CARBONDALE (WSIL) -- Despite its many benefits, the rainy weather has some farmers concerned about disease affecting their produce.
"We've been fortunate to have a lot of rainfall this year. Sometimes in years, it's been quite dry, and we would've given anything for a nice shower."
Co-owner of Lipe Orchards, Sara Lipe, is grateful for the rain this year, but it has her worrying about crop disease.
"The downside can be that the produce can get diseases. It's hard to keep fungicides on, and so funguses that like fruits and vegetables have a great time here because it's so wet and warm."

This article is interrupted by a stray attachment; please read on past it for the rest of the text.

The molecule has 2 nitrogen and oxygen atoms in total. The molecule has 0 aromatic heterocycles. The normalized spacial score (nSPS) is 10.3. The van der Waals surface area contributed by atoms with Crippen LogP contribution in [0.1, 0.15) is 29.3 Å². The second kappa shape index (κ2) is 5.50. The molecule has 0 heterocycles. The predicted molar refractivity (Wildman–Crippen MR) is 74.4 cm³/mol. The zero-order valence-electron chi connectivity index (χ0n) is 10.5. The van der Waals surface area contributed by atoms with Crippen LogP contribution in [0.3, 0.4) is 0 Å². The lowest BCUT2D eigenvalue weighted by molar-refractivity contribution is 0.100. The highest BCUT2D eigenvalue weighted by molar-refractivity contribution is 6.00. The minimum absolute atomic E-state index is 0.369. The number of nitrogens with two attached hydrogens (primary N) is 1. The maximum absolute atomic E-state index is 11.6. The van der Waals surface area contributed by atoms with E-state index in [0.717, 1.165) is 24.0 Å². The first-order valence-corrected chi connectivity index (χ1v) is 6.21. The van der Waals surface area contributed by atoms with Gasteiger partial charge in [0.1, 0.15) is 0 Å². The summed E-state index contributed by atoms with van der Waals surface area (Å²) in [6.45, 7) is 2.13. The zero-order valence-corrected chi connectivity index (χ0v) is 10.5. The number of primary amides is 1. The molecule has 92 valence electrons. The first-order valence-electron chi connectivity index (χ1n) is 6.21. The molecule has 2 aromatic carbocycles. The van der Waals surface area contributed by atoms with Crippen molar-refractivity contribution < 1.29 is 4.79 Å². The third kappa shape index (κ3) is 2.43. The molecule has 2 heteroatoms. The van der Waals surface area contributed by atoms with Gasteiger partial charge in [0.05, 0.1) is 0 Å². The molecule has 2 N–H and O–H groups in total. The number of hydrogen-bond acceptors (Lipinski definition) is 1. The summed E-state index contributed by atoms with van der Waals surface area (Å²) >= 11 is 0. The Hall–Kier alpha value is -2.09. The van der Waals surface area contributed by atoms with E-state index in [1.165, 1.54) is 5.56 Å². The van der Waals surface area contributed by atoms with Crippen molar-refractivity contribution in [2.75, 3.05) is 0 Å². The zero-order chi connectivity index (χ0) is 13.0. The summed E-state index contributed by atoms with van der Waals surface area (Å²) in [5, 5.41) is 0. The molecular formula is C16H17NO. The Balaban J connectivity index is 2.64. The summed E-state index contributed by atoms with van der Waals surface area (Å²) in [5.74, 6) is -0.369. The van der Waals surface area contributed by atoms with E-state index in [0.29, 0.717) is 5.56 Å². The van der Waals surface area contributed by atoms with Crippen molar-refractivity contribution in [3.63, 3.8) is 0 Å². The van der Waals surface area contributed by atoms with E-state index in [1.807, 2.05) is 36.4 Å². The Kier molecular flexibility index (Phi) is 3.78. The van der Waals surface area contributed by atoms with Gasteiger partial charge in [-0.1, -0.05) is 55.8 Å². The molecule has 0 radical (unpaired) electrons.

Her orchard has been largely unaffected, but she's afraid the rain will keep her from taking any preventative measures.
"I haven't noticed any diseases showing up yet, in any quantity. It's normal to have a little here and there. I'm concerned though, because it's not possible to keep any kind of fungicides on, that those funguses are going to have an opportunity to take hold."
The rain can also physically damage some of the more vulnerable fruits.
"Sometimes when the cold rain hits the hot produce though, when it's ripe, it'll split open. That happens with tomatoes and peaches. I've noticed that as well."
Lipe says she's also still seeing the impact of a late frost on her peaches but says her apples are thriving.